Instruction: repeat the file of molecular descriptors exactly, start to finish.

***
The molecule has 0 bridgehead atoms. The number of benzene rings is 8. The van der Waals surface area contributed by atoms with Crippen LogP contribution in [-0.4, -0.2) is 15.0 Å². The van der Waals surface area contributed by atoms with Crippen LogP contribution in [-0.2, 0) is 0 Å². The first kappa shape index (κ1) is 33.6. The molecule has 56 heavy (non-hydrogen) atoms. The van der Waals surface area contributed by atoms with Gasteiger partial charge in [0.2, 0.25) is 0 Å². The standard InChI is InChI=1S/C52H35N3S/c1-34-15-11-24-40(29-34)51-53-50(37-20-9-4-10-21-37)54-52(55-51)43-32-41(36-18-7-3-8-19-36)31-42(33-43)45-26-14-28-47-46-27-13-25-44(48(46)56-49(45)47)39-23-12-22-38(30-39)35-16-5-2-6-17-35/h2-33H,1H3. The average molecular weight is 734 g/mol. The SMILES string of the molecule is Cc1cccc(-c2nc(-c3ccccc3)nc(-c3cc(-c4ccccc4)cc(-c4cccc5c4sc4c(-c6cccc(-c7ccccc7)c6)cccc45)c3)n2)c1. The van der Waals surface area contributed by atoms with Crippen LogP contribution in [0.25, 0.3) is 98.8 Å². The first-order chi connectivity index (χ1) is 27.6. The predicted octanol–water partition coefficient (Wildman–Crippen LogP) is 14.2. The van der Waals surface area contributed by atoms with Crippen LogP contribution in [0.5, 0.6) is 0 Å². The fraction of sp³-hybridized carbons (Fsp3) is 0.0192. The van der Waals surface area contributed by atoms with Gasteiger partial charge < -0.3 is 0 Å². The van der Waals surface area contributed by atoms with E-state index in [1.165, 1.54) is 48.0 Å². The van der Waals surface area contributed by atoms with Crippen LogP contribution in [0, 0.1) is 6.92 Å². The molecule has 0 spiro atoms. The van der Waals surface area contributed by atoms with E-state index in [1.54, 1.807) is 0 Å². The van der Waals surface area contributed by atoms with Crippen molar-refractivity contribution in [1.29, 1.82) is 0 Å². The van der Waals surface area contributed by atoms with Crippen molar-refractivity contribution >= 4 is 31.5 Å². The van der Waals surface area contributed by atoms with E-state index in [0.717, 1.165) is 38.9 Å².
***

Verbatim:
The molecule has 0 bridgehead atoms. The number of benzene rings is 8. The van der Waals surface area contributed by atoms with Crippen LogP contribution in [-0.4, -0.2) is 15.0 Å². The van der Waals surface area contributed by atoms with Crippen LogP contribution in [-0.2, 0) is 0 Å². The first kappa shape index (κ1) is 33.6. The molecule has 56 heavy (non-hydrogen) atoms. The van der Waals surface area contributed by atoms with Gasteiger partial charge in [0.2, 0.25) is 0 Å². The standard InChI is InChI=1S/C52H35N3S/c1-34-15-11-24-40(29-34)51-53-50(37-20-9-4-10-21-37)54-52(55-51)43-32-41(36-18-7-3-8-19-36)31-42(33-43)45-26-14-28-47-46-27-13-25-44(48(46)56-49(45)47)39-23-12-22-38(30-39)35-16-5-2-6-17-35/h2-33H,1H3. The average molecular weight is 734 g/mol. The SMILES string of the molecule is Cc1cccc(-c2nc(-c3ccccc3)nc(-c3cc(-c4ccccc4)cc(-c4cccc5c4sc4c(-c6cccc(-c7ccccc7)c6)cccc45)c3)n2)c1. The van der Waals surface area contributed by atoms with Crippen LogP contribution in [0.25, 0.3) is 98.8 Å². The first-order chi connectivity index (χ1) is 27.6. The predicted octanol–water partition coefficient (Wildman–Crippen LogP) is 14.2. The van der Waals surface area contributed by atoms with Crippen LogP contribution in [0.5, 0.6) is 0 Å². The fraction of sp³-hybridized carbons (Fsp3) is 0.0192. The van der Waals surface area contributed by atoms with Gasteiger partial charge < -0.3 is 0 Å². The van der Waals surface area contributed by atoms with E-state index in [1.165, 1.54) is 48.0 Å². The van der Waals surface area contributed by atoms with Crippen LogP contribution in [0, 0.1) is 6.92 Å². The molecule has 0 spiro atoms. The van der Waals surface area contributed by atoms with E-state index in [1.54, 1.807) is 0 Å². The van der Waals surface area contributed by atoms with Crippen molar-refractivity contribution in [1.29, 1.82) is 0 Å². The van der Waals surface area contributed by atoms with Crippen molar-refractivity contribution >= 4 is 31.5 Å². The van der Waals surface area contributed by atoms with E-state index in [0.717, 1.165) is 38.9 Å².